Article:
he has done the same time every year that he can remember. The doctor takes
him through all of the motions, does the normal tests and then leaves to get
the results. After about 30 minutes, the doctor returns with a very sad
look on his face.

"Well Doc, what kind of shape am I in this time?" Albert asks.

"Albert, I don't know what to say. The news is bad. Really bad."

"What is it Doc?"

"I hate to have to give you such bad news. I can't find the words to
tell you. I really don't know what to say."

Albert, being a strong man who appreciates straight talk, tells the
doctor, "Ok, don't beat around the bush. Tell me what you know. I can take

"Well", says the doctor, "Let me put it this way. I think that you
should go to Arkansas and visit the hot springs there for a nice relaxing
mud bath. Spend some time soaking in the mud."

"Oh, so I need to relax a little bit, eh? Will that cure me, Doc?"

"No, Albert, it won't cure you. And it won't help you relax. But it
will help you get used to being covered in dirt."

From time to time, we all need to be reminded of our mortality. "As
for man, his days are like grass; As a flower of the field, so he
flourishes. For the wind passes over it, and it is gone, and its place
remembers it no more." (Psa. 103:15)

It is only when we are convinced of the limited time we have on this
earth that we feel motivated to plan for where we will spend eternity.
That's why Solomon said, "Better to go to the house of mourning than to go
to the house of feasting, for that is the end of all men; And the living
will take it to heart." (Eccl. 7:2)

The house of feasting is certainly more fun. But while we are in the
house of mourning, we are reminded that death will come to us all. As
someone has put it, we are all "terminal." May we "take it to heart" and
live accordingly.

Oh, and if you happen to be in Arkansas anytime soon, I highly
recommend the mud bath.

Alan Smith

Monday, October 4, 2010

Norwegian explorer Roald Amundsen

The Norwegian explorer, Roald Amundsen, adopted the Eskimo methods of survival and travel. He was said to be a meticulous planner who minimized risks.  On December 15, 1911, Amundsen and four fellow countrymen reached the South Pole. They were the first. British Captain Robert Falcon Scott seems to have felt sure he would be the first. But, in addition to leaving the Ross Ice Shelf base camp 12 days after Amundsen, Scott's journey to the pole was much more haphazard than his counterpart's.  He and his team took animals and motor sledges that turned out to be more of a burden than a blessing. They did not plan their food and nutrition well. On January 17, 1912, Scott and four comrades reached the pole only to see the Norwegian flag already planted there. They were devastated. And, they were in danger.  The weather turned nastier.  All five men perished, their bodies, diaries, photographs, and last letters discovered by a search party that November (Forging The Modern Age, 128-129).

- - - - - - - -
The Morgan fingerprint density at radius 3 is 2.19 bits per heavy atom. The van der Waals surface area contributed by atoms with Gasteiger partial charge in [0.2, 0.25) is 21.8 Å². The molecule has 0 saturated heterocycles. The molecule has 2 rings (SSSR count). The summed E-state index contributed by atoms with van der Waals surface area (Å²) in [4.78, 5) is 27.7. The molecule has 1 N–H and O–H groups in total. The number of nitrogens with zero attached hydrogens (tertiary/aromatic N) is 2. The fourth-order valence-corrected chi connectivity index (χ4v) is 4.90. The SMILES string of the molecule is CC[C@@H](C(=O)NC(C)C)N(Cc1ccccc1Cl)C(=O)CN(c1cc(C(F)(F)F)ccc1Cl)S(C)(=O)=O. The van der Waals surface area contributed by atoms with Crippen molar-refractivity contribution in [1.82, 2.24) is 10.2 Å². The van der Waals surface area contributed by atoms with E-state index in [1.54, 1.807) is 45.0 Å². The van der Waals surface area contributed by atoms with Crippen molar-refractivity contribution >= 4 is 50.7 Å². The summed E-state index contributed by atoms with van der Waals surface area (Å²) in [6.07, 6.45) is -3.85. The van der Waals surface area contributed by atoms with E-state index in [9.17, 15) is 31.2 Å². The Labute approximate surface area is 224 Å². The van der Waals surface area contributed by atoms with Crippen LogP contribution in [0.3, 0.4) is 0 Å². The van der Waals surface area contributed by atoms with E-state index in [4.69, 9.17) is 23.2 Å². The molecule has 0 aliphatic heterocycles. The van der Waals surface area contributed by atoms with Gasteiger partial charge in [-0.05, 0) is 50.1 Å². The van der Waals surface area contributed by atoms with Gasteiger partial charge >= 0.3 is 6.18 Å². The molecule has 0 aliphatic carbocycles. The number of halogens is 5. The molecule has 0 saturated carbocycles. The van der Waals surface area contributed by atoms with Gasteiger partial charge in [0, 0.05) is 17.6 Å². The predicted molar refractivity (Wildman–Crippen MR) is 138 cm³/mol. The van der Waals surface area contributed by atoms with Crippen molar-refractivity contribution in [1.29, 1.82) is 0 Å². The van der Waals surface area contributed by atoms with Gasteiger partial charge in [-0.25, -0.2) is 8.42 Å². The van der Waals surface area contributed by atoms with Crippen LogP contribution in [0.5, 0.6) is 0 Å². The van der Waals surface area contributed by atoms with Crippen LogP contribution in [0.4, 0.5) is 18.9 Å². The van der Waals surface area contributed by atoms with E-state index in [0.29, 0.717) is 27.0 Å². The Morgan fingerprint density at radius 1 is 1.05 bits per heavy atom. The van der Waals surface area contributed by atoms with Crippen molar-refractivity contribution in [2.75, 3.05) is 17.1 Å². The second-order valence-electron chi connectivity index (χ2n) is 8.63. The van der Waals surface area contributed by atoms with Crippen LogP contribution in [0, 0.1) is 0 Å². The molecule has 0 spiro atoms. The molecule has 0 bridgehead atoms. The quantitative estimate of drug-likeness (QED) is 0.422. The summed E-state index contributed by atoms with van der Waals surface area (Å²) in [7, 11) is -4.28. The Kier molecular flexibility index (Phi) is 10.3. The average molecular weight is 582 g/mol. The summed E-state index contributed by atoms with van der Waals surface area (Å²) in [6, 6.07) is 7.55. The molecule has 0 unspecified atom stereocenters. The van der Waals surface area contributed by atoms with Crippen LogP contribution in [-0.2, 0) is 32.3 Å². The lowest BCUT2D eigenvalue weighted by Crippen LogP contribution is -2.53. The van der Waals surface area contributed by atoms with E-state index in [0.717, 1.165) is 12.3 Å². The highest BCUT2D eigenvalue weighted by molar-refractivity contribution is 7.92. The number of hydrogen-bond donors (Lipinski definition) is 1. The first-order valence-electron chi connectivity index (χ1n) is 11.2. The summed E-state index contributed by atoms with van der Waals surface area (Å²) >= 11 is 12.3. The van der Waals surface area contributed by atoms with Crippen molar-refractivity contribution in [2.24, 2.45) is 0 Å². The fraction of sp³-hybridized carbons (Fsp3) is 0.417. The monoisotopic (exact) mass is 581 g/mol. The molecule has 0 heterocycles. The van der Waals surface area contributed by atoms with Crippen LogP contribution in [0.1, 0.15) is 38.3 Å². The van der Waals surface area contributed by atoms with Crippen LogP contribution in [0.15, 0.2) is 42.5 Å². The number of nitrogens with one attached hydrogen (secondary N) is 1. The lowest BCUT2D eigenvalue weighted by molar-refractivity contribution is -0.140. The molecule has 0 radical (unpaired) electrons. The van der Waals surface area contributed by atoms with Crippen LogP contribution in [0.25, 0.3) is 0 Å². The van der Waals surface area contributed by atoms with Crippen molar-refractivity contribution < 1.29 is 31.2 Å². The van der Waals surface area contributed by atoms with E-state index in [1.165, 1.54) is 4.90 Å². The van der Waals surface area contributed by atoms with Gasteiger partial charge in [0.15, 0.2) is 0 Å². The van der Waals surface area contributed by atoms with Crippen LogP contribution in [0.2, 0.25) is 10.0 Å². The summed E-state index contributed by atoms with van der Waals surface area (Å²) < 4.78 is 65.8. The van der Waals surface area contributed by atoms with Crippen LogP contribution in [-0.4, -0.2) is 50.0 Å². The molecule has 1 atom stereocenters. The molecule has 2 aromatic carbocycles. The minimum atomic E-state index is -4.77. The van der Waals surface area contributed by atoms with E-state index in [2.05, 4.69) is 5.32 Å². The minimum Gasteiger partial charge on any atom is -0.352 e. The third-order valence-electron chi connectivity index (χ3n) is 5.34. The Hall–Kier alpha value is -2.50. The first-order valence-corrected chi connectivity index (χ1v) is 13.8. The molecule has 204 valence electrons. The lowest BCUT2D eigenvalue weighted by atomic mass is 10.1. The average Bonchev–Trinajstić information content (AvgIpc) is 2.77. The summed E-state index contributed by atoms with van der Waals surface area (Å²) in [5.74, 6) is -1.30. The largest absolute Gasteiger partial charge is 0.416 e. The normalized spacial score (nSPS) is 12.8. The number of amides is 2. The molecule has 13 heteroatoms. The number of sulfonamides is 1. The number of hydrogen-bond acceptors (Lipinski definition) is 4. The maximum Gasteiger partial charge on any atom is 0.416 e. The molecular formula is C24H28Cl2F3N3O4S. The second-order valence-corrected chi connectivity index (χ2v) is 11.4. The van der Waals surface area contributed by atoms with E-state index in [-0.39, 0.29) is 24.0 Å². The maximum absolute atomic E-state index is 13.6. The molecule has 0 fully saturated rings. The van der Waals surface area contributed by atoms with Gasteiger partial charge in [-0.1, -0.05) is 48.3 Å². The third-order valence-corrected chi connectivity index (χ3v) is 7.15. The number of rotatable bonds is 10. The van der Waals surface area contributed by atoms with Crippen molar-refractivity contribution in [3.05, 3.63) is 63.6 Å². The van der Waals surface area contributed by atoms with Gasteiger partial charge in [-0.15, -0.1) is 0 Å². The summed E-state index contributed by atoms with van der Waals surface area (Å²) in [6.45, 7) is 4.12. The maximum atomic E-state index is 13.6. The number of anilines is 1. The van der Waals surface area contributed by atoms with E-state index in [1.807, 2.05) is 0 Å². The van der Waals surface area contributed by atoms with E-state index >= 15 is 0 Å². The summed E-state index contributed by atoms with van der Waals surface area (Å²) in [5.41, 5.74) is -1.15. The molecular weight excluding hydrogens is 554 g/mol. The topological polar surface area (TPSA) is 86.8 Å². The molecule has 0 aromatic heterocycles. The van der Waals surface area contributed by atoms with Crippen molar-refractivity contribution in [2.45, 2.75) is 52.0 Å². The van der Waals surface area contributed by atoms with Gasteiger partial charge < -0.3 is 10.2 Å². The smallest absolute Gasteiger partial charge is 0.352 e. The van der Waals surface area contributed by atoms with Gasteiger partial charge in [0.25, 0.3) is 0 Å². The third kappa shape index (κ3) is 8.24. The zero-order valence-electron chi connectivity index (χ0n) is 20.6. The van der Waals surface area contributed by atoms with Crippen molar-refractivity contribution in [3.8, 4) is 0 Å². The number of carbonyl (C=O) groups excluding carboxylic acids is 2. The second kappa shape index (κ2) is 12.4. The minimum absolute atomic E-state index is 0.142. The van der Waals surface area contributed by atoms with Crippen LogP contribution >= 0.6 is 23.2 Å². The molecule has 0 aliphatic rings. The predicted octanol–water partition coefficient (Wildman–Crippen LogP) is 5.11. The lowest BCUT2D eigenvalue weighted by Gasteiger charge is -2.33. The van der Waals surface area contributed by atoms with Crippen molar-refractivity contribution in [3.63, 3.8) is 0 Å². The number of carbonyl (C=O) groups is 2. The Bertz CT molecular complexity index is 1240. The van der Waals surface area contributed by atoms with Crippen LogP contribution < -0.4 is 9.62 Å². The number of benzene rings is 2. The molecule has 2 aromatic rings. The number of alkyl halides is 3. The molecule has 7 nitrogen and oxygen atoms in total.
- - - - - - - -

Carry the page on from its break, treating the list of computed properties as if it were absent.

It was head start versus haste, preparation against pride. The contrast between the men's methods predicted the outcome. Frankly, Amundsen adequately prepared for the journey and Scott did not. The price for second place was most high.
As we are on a journey to a place infinitely more mystifying and awesome than any point on this globe, we must adequately prepare.  What are our choices, methods, and decisions saying about our wisdom and forethought? So many go through this life either disbelieving that eternity lies on the other side of death or live as though they disbelieve. But, we will all reach that point and place of eternity. May we do all we must do to prepare (cf. 2 Cor. 5:10)!
Neal Pollard
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Finding a good church

"THE CHURCH OF _______"

       It is always shocking to see how many different religions and denominations there are out there.  In 2006, there was said to be 216 denominations in American and Canada (2006 Yearbook of American and Canadian Churches).  It is incredibly sad to think about how much religious division there has been in the world.  However, something that is even sadder is when individuals and families further divide themselves from God through worldliness and unrighteousness.  This is talking about the people who simply skip out on church in order to participate in something else.  The title of this article is "The Church of ___________."  That blank spot can be filled in by a variety of answers.
       The Church of Sports This is talking about people who chose not to worship God because of sports. With some this is about playing a sport.  To others, it is just about watching a sport.  What does this say about our priorities when we skip out on worship because of sports?  What message would this send to our children when we allow them to miss worship because of sports? Far too many people are allowing their lives to be dictated by sports.
       The Church of Self.  So many people are centered in on themselves.  They will use selfish excuses to miss worship.  "I'm too tired, I need my rest."  "I just don't feel like going."  Our culture has become incredibly selfish. Unfortunately, people end up putting themselves first, and let God take the back seat.